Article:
The Chicago Transit Authority announced Tuesday it has begun a program to rebuild stations and expand passenger capacity of the northernmost part of the Red and Purple Lines.
CTA launched its Red and Purple Modernization program in order to meet projected future demand for Red and Brown line services, it announced. The already at-capacity lines could face a surge of new commuters that they are unable to accommodate, CTA said, according to a report by the Chicago Metropolitan Agency for Planning. The modernization would work to combat what CTA described as “long-term quality of life impacts” on Chicago commuters.
“These projects are the next important steps in (Chicago) Mayor (Rahm) Emanuel’s vision to rebuild, modernize and expand the entire Red Line,” said Dorval R. Carter Jr., CTA president, in a news release. “I look forward to continuing these projects … to replace outdated infrastructure with a modern, efficient rail system and increasing access to quality rail transportation for millions of future riders.”
The official first phase of RPM began Tuesday with CTA’s publication of the second of two federal environmental assessments, the operator announced. The first of the assessment documents, which focused on reconstructing and adding more than a mile of adjacent tracks to the Lawrence, Argyle, Berwyn and Bryn Mawr stations, was published in April.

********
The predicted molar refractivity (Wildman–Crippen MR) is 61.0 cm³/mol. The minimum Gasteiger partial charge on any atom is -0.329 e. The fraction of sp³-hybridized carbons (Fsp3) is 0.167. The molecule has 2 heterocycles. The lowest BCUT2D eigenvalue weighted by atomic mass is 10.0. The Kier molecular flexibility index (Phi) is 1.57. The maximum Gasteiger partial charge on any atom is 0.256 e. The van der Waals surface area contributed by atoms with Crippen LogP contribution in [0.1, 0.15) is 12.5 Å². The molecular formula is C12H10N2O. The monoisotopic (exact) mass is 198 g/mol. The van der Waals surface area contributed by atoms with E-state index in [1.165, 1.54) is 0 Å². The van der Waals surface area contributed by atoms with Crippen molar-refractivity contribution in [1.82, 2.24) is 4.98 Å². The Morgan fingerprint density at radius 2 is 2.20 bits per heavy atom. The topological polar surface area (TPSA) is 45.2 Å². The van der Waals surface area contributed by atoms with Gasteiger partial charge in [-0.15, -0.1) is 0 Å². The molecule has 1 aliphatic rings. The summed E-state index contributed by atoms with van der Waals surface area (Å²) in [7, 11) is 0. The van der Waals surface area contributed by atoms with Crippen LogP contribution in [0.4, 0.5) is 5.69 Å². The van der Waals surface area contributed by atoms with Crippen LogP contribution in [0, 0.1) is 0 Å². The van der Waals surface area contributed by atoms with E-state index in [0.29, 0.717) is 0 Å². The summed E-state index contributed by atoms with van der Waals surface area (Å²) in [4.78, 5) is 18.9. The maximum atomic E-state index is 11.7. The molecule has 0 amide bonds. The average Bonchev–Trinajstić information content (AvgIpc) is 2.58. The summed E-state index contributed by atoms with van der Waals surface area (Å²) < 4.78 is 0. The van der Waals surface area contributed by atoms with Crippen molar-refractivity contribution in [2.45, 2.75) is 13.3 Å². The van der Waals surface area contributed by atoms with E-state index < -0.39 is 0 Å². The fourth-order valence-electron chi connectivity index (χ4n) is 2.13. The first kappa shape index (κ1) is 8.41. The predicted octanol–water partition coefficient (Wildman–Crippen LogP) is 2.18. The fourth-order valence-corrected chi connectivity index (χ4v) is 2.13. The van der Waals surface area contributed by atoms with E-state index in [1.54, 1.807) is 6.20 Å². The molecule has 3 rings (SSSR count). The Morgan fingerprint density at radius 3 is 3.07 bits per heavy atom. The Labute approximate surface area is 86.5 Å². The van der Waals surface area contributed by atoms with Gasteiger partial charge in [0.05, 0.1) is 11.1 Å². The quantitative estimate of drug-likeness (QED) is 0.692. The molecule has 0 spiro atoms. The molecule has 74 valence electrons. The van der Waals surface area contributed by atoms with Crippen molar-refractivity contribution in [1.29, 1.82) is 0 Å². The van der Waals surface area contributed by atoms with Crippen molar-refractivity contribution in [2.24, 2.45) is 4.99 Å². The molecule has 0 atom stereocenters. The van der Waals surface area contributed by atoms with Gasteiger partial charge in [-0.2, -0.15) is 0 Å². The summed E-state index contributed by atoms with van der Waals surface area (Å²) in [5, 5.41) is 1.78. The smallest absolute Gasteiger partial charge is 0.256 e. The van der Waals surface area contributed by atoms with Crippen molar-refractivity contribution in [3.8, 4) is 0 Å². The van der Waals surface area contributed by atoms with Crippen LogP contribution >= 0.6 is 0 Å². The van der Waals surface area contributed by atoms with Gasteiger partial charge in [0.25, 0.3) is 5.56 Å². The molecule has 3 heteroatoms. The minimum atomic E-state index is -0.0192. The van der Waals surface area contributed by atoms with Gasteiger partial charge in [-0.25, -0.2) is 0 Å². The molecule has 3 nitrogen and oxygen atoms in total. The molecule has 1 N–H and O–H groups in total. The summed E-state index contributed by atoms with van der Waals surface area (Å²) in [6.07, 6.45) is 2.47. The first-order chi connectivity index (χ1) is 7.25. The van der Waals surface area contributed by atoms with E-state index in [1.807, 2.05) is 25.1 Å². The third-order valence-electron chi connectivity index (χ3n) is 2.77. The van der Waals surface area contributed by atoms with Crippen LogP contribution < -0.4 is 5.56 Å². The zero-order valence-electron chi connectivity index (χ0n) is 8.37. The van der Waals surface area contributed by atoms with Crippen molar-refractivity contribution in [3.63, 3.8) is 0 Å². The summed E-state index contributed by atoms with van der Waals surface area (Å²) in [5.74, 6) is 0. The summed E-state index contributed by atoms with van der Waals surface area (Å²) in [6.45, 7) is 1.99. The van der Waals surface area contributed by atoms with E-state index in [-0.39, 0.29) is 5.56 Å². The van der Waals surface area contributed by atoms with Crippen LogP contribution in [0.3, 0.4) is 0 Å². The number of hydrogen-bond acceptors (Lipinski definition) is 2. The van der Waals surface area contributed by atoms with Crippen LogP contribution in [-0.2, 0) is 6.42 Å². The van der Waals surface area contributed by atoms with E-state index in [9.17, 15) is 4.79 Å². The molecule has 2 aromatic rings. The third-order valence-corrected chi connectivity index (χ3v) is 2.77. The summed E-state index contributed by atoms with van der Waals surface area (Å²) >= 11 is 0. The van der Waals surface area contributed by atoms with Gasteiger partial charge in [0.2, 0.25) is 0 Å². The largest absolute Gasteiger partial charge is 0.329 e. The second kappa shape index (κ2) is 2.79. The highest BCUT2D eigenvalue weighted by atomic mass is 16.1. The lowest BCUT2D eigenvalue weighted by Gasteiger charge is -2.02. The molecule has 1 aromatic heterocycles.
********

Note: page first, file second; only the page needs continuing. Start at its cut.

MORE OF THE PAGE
Tuesday’s assessment analyzes a proposal to create a fifth-track bypass to allow the Brown Line train heading north to Kimball to travel over Red and Purple Line trains north of Belmont, where the three lines currently overlap, the CTA said.
The current rail junction, built in 1907, was never intended to connect the three rail lines, which CTA said has caused inefficiency over time. Trains at these rail lines have reached capacity following an almost 40 percent ridership increase the current junction structure cannot accommodate, according to CTA.
The Red-Purple Bypass Project would expedite travel times on the northernmost section of these lines, as well as improve current stations, CTA said.
“This outdated track configuration is the equivalent of a traffic signal in the middle of a busy highway,” Carole Morey, CTA’s chief planning officer, said in the release. “CTA needs to add more trains to alleviate overcrowding, but we can’t do so until we eliminate the traffic light.”
An open meeting to collect public opinion on the Red-Purple Bypass proposal will be held at 6:30 p.m. June 3 at the Center on Halsted, 3656 N. Halsted St. CTA will also accept written comments until June 18.
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